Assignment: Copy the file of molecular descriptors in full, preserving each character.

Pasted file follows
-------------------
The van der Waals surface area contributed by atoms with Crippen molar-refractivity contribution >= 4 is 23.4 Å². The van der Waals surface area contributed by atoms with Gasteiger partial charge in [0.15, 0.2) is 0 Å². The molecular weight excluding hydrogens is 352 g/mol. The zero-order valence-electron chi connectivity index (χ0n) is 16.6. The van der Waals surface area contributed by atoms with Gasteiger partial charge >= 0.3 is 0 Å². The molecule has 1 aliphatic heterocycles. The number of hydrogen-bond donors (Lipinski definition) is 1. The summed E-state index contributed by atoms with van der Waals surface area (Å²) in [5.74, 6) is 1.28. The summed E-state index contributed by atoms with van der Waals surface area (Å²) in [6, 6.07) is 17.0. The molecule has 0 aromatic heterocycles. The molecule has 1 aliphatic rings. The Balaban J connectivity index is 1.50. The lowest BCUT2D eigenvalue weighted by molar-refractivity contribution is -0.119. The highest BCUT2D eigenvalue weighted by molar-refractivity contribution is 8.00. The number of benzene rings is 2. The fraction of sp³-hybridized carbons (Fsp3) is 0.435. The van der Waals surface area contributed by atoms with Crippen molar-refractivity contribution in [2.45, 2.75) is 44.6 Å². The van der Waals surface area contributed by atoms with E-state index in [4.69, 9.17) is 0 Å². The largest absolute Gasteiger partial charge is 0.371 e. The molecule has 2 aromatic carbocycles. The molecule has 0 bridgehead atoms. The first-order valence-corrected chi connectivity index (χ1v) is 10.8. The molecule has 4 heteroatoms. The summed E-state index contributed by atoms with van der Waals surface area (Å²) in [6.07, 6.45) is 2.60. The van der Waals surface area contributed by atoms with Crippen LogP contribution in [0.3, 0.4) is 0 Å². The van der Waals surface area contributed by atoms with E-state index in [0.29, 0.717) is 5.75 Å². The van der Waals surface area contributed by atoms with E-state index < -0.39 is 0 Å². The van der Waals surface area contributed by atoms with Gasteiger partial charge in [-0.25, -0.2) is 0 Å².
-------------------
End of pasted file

The van der Waals surface area contributed by atoms with Crippen molar-refractivity contribution >= 4 is 23.4 Å². The van der Waals surface area contributed by atoms with Gasteiger partial charge in [0.15, 0.2) is 0 Å². The molecular weight excluding hydrogens is 352 g/mol. The zero-order valence-electron chi connectivity index (χ0n) is 16.6. The van der Waals surface area contributed by atoms with Gasteiger partial charge >= 0.3 is 0 Å². The molecule has 1 aliphatic heterocycles. The number of hydrogen-bond donors (Lipinski definition) is 1. The summed E-state index contributed by atoms with van der Waals surface area (Å²) in [5.74, 6) is 1.28. The summed E-state index contributed by atoms with van der Waals surface area (Å²) in [6, 6.07) is 17.0. The molecule has 0 aromatic heterocycles. The molecule has 1 aliphatic rings. The Balaban J connectivity index is 1.50. The lowest BCUT2D eigenvalue weighted by molar-refractivity contribution is -0.119. The highest BCUT2D eigenvalue weighted by molar-refractivity contribution is 8.00. The number of benzene rings is 2. The fraction of sp³-hybridized carbons (Fsp3) is 0.435. The van der Waals surface area contributed by atoms with Crippen molar-refractivity contribution in [2.45, 2.75) is 44.6 Å². The van der Waals surface area contributed by atoms with E-state index in [4.69, 9.17) is 0 Å². The largest absolute Gasteiger partial charge is 0.371 e. The molecule has 2 aromatic carbocycles. The molecule has 0 bridgehead atoms. The first-order valence-corrected chi connectivity index (χ1v) is 10.8. The molecule has 4 heteroatoms. The summed E-state index contributed by atoms with van der Waals surface area (Å²) in [6.07, 6.45) is 2.60. The van der Waals surface area contributed by atoms with Crippen LogP contribution in [0.3, 0.4) is 0 Å². The van der Waals surface area contributed by atoms with E-state index in [0.29, 0.717) is 5.75 Å². The van der Waals surface area contributed by atoms with E-state index < -0.39 is 0 Å². The van der Waals surface area contributed by atoms with Gasteiger partial charge in [-0.25, -0.2) is 0 Å².